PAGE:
In-Residence: Diane Birch, Evolving Her Sound and Learning By DoingSeptember 29, 2015
In today's musical landscape, it's extremely challenging to create something unique. With a sound that references everything from classical to futuristic soul/R&B, singer/songwriter Diane Birch is doing just that. In anticipation of her third album, due in early 2016, Master & Dynamic selected Birch to be the first member of our In-Residence program. Birch's music shows the evolution of an artist who has carved her own path, and The 10,000 caught up with her to talk about what's behind her unique sound.
While Birch's earliest exposure to music was classical and opera, her true musical education came from playing in hotel lounges and jamming with friends from the time she was a teenager into adulthood. Local gigs in Portland, Oregon led her to venture down to L.A., thinking she would write music for films and continue to play piano at hotel lounges. In the spirit of improvisation, Birch wouldn't plan her sets, but instead meld together riffs that came to her in the moment. While her style contains elements of both jazz and classical music, Birch does not consider herself a classical or jazz musician to avoid being "boxed in" in her thinking and limiting herself in creating music. She'd rather not be bound by a specific structure, but instead "do what comes" to her naturally, making her music unpredictable, but also refreshingly unexpected.
Birch always had a love for music, and knew from a very early age she wanted to be a musician, but never really envisioned a career as a singer, which is remarkable given her early success. So far Birch has released two studio albums, Bible Belt in 2009 and Speak A Little Louder in 2013, both on S-Curve Records. Bible Belt was full of Birch's original songwriting and featured elements of gospel, doo-wop, Americana, and Motown. Her second album Speak A Little Louder tapped into her love of dark 80's inspired pop and new wave, colored with subtle hints of R&B and soul. Birch was influenced both by secular music (her father was a preacher) and her adolescence in Portland, Oregon where Birch connected mostly with the goth and punk street kids. The combination of both influences is what led to her being such a unique artist.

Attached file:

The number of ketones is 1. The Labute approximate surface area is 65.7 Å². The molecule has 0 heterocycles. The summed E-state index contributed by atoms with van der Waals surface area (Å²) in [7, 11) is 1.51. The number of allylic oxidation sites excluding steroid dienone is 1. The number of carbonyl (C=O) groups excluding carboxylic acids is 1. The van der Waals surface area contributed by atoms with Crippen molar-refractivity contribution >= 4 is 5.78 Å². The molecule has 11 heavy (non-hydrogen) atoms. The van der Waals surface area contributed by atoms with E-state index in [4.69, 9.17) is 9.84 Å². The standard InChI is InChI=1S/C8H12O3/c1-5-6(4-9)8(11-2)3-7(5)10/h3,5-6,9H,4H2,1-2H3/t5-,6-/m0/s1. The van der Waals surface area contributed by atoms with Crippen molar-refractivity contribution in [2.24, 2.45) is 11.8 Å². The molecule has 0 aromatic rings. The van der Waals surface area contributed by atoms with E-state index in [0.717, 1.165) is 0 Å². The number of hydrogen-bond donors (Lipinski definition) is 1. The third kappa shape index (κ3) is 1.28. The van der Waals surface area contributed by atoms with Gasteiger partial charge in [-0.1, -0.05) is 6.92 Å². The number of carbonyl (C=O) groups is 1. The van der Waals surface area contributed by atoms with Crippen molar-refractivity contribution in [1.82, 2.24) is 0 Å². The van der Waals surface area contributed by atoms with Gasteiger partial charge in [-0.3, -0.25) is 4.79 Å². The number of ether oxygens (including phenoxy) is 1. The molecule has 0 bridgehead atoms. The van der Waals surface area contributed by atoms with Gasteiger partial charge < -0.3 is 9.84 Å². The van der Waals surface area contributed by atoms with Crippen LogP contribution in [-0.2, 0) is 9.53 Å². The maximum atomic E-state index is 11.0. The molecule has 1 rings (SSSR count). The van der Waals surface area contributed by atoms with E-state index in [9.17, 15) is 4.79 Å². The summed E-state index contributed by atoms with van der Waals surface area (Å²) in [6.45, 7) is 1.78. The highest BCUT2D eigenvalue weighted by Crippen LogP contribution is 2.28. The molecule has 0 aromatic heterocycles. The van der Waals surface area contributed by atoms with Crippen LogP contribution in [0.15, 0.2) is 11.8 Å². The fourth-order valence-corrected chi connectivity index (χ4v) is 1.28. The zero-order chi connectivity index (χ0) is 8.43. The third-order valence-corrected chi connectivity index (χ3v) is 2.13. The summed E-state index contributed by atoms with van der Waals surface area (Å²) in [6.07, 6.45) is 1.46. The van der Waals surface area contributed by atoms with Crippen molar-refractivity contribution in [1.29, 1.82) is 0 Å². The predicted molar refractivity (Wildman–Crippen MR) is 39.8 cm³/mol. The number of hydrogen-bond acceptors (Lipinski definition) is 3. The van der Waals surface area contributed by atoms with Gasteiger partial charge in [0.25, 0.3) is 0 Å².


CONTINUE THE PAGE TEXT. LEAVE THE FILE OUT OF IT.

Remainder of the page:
For her third album, which is currently in the works, Birch is excited to have more creative freedom. When listening to her new song "Nite Time Talking" (available exclusively on our SoundCloud), it's clear her sound has evolved over the last few years. She is looking to create a juxtaposition of a "girl with pretty voice, playing the piano" and something "really gritty." For her current work, she references everything from R&B to church choirs as her inspiration and says she "has no interest in writing a radio hit."
For the past year, Birch has been experimenting with new music and producing everything herself in her apartment on a laptop and uploading teasers straight to SoundCloud. Her two focuses have been a new self-produced album and a side project that combines experimental solo piano and organ music called Fine Dining (with exclusive tracks also available on our SoundCloud) described by Birch as "a deconstruction of my classical training with references to the times I played in hotels and bars, but more about repetition, meditative loops and improvisation."
Though she's had success in releasing multiple albums and continually reinvents her sound, Birch never formally learned how to read music. She instead relies on her trained ear, acquired through the Suzuki method, which focuses on ear training and learning by listening. She feels this method allowed her to find her own style, instead of "a piece of paper telling [her] what to do." Throughout her career, Birch has consistently pushed back against compartmentalizing her sound. In her most recent work, you can hear what that freedom sounds like. Check it out in an exclusive playlist Birch curated for Master & Dynamic's SoundCloud account.